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Part of a nation's prestige in the cold war is won in the Olympic Games. In this quadrennial conflict the U.S. has skidded steadily for 16 years. The record is there for all the world to see—and to note as proof of a decline in our once-acknowledged national energy.
It doesn't have to be that way.
A series of well-organized and well-financed programs—matching or bettering those of other countries—can restore the bright and gleaming Golden Age of Sports which gave us an inner glow of pride and enhanced the picture abroad of a young America bursting with vitality.
Americans never have regarded amateur athletics consciously as part of our national effort, but other countries do. Many will argue that a nation's energy is not accurately measured by Olympic status, that a better measurement would be the physical condition of all the populace—not just the stars. But in this day of international stalemates nations use the scoreboard of sports as a visible measuring stick to prove their superiority over the "soft and decadent" democratic way of life. It is thus in our national interest that we regain our Olympic superiority—that we once again give the world visible proof of our inner strength and vitality.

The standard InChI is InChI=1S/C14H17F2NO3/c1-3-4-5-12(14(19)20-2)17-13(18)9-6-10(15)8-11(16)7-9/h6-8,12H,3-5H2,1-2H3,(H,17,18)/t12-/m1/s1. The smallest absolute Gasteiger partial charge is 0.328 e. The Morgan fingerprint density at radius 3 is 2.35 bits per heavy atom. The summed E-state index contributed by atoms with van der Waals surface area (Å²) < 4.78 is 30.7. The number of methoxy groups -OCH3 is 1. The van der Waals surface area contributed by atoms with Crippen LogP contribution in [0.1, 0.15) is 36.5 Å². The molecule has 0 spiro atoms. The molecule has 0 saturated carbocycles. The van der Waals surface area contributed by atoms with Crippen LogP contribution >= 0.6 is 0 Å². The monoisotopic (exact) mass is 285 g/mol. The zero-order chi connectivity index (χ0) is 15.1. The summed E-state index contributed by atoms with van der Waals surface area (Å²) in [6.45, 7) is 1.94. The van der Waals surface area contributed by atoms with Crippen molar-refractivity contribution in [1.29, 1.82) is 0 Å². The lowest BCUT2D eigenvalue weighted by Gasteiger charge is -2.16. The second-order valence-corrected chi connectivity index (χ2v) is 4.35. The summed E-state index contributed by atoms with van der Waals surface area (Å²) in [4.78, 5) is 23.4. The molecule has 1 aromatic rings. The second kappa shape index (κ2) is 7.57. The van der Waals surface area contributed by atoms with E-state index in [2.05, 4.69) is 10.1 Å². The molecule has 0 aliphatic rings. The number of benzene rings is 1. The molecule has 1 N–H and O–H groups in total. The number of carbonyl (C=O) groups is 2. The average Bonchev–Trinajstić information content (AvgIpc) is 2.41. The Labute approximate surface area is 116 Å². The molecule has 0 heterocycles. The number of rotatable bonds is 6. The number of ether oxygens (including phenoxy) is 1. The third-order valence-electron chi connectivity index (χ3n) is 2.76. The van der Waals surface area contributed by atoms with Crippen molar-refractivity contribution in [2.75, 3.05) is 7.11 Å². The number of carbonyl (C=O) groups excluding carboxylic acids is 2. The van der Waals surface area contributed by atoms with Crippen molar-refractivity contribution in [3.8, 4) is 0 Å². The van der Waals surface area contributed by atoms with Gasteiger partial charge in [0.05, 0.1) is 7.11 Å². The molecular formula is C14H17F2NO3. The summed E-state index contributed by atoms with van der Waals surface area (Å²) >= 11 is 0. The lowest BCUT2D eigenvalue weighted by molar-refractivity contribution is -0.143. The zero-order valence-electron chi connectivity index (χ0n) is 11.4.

If there is any doubt about our decline in sports, let us examine the record:
?In Melbourne in 1956 we were knocked from the No. 1 position as Soviet athletes won 98 medals to our 74.
?The 1960 games in Rome saw the deterioration continue, with Russian athletes winning 103 medals to our 73.
Of course, the Olympic Games are dedicated traditionally to the efforts of individuals. No nation officially "wins" the Olympics, but inevitably a country's showing is totaled unofficially and comparisons are made of those totals. So, though a nation's standing in international athletics is not the chief factor in its prestige, it does affect the reputation of its society and culture. During a military or nuclear stalemate such as the world is now experiencing athletics can become an increasingly important factor in international relations.